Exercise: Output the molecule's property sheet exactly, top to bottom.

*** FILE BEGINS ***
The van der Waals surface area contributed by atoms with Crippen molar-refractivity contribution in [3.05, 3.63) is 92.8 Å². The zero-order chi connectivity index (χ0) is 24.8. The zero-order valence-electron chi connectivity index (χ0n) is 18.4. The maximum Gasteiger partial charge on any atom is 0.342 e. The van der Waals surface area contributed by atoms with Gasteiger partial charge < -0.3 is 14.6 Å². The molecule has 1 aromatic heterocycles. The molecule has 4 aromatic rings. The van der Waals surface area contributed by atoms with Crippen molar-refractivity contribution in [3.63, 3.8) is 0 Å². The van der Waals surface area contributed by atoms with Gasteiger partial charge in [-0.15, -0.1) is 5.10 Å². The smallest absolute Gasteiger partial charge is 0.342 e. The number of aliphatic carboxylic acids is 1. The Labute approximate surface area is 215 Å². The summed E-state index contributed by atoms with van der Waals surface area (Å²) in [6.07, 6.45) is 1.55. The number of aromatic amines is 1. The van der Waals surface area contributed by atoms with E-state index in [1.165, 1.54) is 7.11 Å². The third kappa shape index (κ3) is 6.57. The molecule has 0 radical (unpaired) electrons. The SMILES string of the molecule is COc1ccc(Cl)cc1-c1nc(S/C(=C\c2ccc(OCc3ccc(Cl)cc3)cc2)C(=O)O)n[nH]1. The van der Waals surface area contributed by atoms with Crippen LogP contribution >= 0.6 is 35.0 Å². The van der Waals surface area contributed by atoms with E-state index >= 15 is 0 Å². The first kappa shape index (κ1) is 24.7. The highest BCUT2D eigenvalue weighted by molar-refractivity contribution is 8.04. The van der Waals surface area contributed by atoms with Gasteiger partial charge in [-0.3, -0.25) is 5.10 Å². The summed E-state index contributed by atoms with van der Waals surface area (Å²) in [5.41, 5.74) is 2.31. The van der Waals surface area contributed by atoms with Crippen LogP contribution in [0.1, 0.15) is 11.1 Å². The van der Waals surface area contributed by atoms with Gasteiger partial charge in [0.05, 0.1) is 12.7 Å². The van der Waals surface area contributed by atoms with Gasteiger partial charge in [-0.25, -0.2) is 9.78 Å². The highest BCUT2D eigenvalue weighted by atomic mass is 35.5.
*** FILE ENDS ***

The van der Waals surface area contributed by atoms with Crippen molar-refractivity contribution in [3.05, 3.63) is 92.8 Å². The zero-order chi connectivity index (χ0) is 24.8. The zero-order valence-electron chi connectivity index (χ0n) is 18.4. The maximum Gasteiger partial charge on any atom is 0.342 e. The van der Waals surface area contributed by atoms with Gasteiger partial charge < -0.3 is 14.6 Å². The molecule has 1 aromatic heterocycles. The molecule has 4 aromatic rings. The van der Waals surface area contributed by atoms with Crippen molar-refractivity contribution in [3.63, 3.8) is 0 Å². The van der Waals surface area contributed by atoms with Gasteiger partial charge in [-0.15, -0.1) is 5.10 Å². The smallest absolute Gasteiger partial charge is 0.342 e. The number of aliphatic carboxylic acids is 1. The Labute approximate surface area is 215 Å². The summed E-state index contributed by atoms with van der Waals surface area (Å²) in [6.07, 6.45) is 1.55. The number of aromatic amines is 1. The van der Waals surface area contributed by atoms with E-state index in [1.165, 1.54) is 7.11 Å². The third kappa shape index (κ3) is 6.57. The molecule has 0 radical (unpaired) electrons. The SMILES string of the molecule is COc1ccc(Cl)cc1-c1nc(S/C(=C\c2ccc(OCc3ccc(Cl)cc3)cc2)C(=O)O)n[nH]1. The van der Waals surface area contributed by atoms with Crippen LogP contribution >= 0.6 is 35.0 Å². The van der Waals surface area contributed by atoms with E-state index >= 15 is 0 Å². The first kappa shape index (κ1) is 24.7. The highest BCUT2D eigenvalue weighted by molar-refractivity contribution is 8.04. The van der Waals surface area contributed by atoms with Gasteiger partial charge in [-0.3, -0.25) is 5.10 Å². The summed E-state index contributed by atoms with van der Waals surface area (Å²) in [5.41, 5.74) is 2.31. The van der Waals surface area contributed by atoms with Crippen LogP contribution in [0.1, 0.15) is 11.1 Å². The van der Waals surface area contributed by atoms with Gasteiger partial charge in [0.05, 0.1) is 12.7 Å². The van der Waals surface area contributed by atoms with Gasteiger partial charge in [-0.25, -0.2) is 9.78 Å². The highest BCUT2D eigenvalue weighted by atomic mass is 35.5.